For the first time the Chief Rabbi’s 1997 message sounded pessimistic. He focused on the appalling level of suburban crime and horrendous violence that seemed to be endemic to the country. “It is impossible to pick up a newspaper without reading about murder and mayhem, rape and robbery, looting and hijacking.” He concluded by hoping that the violence did not rob them of their belief in the basic goodness of humanity created in G-ds image. There was also a message from her worship the Mayor Alderman Theresa Solomon (her predecessor, the Jewish mayor Patricia F Kreiner, had provided a message the previous year) and from Seymour Kopelowitz on SA-Israel relations since 1990, concluding that the present government was genuinely committed to the peace process in Israel. The jury is still out on that one.

Possibly as a result of Rabbi Harris’ call the previous year, the 1997 G&SPHC Rosh Hashana bulletin ran an article “Charity work in the Cape Peninsula” [i] mentioning its Sick Visiting Committee under Sam Gross[ii] which visited hospitals including Valkenberg, Stikland and those ill at home and asked for volunteers who, like Rabbi Steinhorn, would be prepared to help at St Luke’s Hospice and as Friends of Alexandra. With the emigration of their younger members, theirs was now an ageing congregation and they employed a social worker Shirley Greenstein[iii] to provide support, including short term supportive counselling and attending to the needs of the ill, the needy and the bereaved. Shirley did home and hospital visiting, liaising with Sam Gross who co-ordinated the Hospital Visiting Service.

Rabbi Jack Steinhorn by Morris Robinson
Hospice helpers, Rabbi Steinhorn on left


                               Rabbi Jack Steinhorn by Morris Robinson    Hospice helpers, Rabbi Steinhorn on left

The bulletin also had a message from President Mandela.[iv]


One of the most important milestones of our young democracy was the recent adoption of our new Constitution. It lays a firm basis for the religious and cultural freedom of all our people. The Jewish community has made a major contribution to the well-being of South Africa in every sphere - enriching our culture, helping build our economy and giving impetus to our intellectual achievements. The community has given our nation many who participated in the struggle for democracy, some at great cost and sacrifice. We know that we still face many challenges in transforming our country. It is my earnest plea that the Jewish community should continue to help us meet these challenges. It is my hope that the peace process in the Middle East will continue, and that it will bear fruit. Our experience has taught us that with goodwill a negotiated solution can be found for even the most profound problems.
President Mandela and Chief Rabbi Harris


President Mandela and Chief Rabbi Harris

As the shul’s “Charity work in the Cape Peninsula” article was probably only for Jews, this was unlikely to be what the Chief Rabbi or President Mandela had in mind! In the following year’s Rosh Hashana bulletin Chief Rabbi Harris spelt it out. He said they were living in an ethnic enclave which allowed them myopically to ignore the deprivation around them, a morally untenable position.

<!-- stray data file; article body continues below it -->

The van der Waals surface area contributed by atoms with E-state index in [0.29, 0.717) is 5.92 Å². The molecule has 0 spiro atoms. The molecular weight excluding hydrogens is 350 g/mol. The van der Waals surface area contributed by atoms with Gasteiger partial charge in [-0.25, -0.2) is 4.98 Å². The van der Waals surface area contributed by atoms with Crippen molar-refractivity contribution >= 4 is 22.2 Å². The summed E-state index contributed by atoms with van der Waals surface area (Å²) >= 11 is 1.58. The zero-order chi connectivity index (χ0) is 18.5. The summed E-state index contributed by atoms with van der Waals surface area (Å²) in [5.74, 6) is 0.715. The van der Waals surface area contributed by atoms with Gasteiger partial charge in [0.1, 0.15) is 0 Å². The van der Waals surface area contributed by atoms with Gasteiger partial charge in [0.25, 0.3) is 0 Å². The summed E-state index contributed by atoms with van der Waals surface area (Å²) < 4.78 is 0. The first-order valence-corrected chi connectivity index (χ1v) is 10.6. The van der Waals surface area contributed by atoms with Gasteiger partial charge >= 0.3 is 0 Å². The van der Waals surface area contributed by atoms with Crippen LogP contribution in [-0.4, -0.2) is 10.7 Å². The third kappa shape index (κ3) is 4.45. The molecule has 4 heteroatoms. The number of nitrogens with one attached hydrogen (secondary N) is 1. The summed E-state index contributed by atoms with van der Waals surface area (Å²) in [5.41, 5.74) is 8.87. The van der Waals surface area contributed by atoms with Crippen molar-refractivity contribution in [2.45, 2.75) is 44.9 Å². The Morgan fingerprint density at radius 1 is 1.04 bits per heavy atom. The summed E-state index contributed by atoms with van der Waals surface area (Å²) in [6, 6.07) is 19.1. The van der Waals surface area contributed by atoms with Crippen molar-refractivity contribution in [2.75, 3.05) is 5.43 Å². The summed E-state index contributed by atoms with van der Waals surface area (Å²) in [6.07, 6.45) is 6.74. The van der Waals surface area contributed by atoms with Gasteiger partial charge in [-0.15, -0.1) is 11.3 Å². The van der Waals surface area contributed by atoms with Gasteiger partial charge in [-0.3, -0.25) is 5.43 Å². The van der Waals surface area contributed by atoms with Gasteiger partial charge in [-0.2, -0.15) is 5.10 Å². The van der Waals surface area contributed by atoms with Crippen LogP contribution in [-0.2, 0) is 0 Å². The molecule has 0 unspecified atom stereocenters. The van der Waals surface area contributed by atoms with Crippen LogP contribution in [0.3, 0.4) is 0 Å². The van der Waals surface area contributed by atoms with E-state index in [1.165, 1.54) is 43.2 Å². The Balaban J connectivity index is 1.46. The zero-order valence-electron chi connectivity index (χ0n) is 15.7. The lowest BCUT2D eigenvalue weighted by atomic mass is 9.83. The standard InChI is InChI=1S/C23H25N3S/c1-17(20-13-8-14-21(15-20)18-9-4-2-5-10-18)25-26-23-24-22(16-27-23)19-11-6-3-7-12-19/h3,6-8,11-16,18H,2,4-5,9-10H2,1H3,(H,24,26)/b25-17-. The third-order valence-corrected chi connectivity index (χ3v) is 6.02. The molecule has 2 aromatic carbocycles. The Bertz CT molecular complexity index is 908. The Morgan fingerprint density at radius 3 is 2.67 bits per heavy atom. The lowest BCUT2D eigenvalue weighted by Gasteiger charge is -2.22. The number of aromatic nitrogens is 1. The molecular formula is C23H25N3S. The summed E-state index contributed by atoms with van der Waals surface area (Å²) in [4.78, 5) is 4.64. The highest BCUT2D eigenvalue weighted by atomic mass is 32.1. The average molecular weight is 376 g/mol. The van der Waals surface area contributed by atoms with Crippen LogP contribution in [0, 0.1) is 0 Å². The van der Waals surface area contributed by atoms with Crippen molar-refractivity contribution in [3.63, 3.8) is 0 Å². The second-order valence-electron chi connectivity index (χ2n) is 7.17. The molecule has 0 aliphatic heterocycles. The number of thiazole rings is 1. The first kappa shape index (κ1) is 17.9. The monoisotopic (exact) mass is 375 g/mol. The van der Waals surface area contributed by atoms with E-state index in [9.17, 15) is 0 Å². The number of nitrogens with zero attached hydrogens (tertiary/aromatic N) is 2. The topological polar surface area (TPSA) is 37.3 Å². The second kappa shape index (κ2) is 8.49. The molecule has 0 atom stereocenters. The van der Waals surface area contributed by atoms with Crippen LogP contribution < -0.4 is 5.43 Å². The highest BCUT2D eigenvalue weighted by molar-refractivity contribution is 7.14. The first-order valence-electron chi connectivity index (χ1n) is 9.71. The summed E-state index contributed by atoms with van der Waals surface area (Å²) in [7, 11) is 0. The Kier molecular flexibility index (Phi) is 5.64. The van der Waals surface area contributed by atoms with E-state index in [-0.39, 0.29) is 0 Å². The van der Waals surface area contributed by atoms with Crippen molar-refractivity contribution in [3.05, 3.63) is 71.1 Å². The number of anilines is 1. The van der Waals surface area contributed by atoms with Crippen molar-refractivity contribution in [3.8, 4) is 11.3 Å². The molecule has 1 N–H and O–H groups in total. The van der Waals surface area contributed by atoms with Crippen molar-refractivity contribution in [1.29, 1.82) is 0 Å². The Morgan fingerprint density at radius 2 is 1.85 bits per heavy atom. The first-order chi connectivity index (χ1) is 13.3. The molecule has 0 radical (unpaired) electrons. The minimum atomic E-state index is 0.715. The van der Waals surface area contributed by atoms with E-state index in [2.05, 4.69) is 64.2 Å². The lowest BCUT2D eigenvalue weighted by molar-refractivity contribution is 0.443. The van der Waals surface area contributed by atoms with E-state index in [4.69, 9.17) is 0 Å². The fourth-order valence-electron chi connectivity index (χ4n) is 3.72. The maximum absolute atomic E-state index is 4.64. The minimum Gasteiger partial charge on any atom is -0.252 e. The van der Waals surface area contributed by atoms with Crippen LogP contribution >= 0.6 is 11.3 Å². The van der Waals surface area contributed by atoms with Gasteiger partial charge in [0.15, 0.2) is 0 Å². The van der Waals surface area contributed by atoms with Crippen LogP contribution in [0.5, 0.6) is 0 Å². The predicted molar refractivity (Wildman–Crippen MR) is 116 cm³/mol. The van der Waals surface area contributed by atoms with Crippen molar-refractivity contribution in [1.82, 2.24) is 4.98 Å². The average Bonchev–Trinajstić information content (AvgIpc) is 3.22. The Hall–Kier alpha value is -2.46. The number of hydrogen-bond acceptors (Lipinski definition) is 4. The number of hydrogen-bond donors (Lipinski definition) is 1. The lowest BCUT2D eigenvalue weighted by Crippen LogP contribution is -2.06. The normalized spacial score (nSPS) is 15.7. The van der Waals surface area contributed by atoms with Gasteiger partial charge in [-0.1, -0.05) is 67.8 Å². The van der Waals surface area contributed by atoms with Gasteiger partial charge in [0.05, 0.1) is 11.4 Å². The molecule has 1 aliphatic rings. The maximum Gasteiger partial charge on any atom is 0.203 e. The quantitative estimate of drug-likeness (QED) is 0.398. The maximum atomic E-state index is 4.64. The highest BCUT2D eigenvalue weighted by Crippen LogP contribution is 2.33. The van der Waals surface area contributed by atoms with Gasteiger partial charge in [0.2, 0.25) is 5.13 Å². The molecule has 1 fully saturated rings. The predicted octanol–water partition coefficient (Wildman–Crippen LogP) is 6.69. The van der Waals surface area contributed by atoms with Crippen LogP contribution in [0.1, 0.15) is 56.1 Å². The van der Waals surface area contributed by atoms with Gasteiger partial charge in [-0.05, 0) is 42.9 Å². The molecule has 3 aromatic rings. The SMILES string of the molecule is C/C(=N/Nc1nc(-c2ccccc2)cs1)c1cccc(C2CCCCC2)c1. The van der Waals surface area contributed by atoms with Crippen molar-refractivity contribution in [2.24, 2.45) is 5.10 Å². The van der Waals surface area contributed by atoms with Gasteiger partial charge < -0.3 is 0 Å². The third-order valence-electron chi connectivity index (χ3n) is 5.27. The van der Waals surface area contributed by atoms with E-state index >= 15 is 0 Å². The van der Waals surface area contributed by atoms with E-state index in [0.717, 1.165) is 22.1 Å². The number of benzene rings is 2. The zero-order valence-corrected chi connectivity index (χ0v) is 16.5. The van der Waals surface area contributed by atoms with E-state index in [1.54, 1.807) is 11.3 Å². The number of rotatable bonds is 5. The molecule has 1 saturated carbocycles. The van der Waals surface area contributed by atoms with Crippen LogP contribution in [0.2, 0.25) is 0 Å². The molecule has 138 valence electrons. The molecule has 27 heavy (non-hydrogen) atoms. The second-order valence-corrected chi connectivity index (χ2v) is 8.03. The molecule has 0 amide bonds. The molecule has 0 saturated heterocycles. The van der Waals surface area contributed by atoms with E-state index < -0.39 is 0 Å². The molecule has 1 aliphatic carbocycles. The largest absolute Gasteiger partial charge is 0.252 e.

Reality insists that we accept a meaningful role as participants in South Africa’s future by committing ourselves to an intensive course of action to help alleviate the massive sufferings around us. To this end, all our congregations and Jewish organisations are being asked to adopt a project – if they are not already involved – in a specific educational developmental or welfare programme as a conscious activity to make a truly beneficial Jewish contribution towards upliftment”.[v]

As anticipated, Chapter 2 of the Bill of Rights in the 1996 Constitution of the Republic of South Africa enshrined the principle of religious freedom.

15. Freedom of religion, belief and opinion

1)         Everyone has the right to freedom of conscience, religion, thought, belief and opinion.

2)         Religious observances may be conducted at state or state-aided institutions, provided that:

a) those observances follow rules made by the appropriate public authorities;

b) they are conducted on an equitable basis; and

c) attendance at them is free and voluntary.


LGSETA on Twitter: "The Bill of Rights is a cornerstone of democracy in South  Africa. It enshrines the rights of all people in our country and affirms  the democratic values of human


Again in 1997 President Nelson Mandela contributed a message, wishing them Shana Tovah, saying that the SA Jewish community had made a special contribution in all its spheres including the world of business and the struggle for human rights. He remarked that their community was amongst the builders of their new society, a community of patriots determined to make SA realise her enormous potential.[vi]

[i] Charity work in the Cape Peninsula G&SPHC Rosh Hashanah Annual 1997 – 5758, 51


[ii] Sam Gross designed a badge sponsored by the G&SPHC with a Magen David saying Hospital Pastoral Services Cape Town Jewish Sick Visiting Association and he hoped that the new committee would visit patients on a broader scale.


[iii] She contacted congregants in homes for the aged, Highlands House, Sea Point Place and Good Hope Park, Greenstein, Shirley, “Social Work with the G&SPHC”, G&SPHC Rosh Hashanah Annual 1997 – 5758,  85


[iv]Message from President Mandela, G&SPHC Rosh Hashanah Annual, 1997 – 5758, 6


[v] G&SPHC Rosh Hashanah Annual, 1998-5759, 12


[vi] Message from President Nelson Mandela, G&SPHC Rosh Hashanah Annual, 1997 – 5758, 6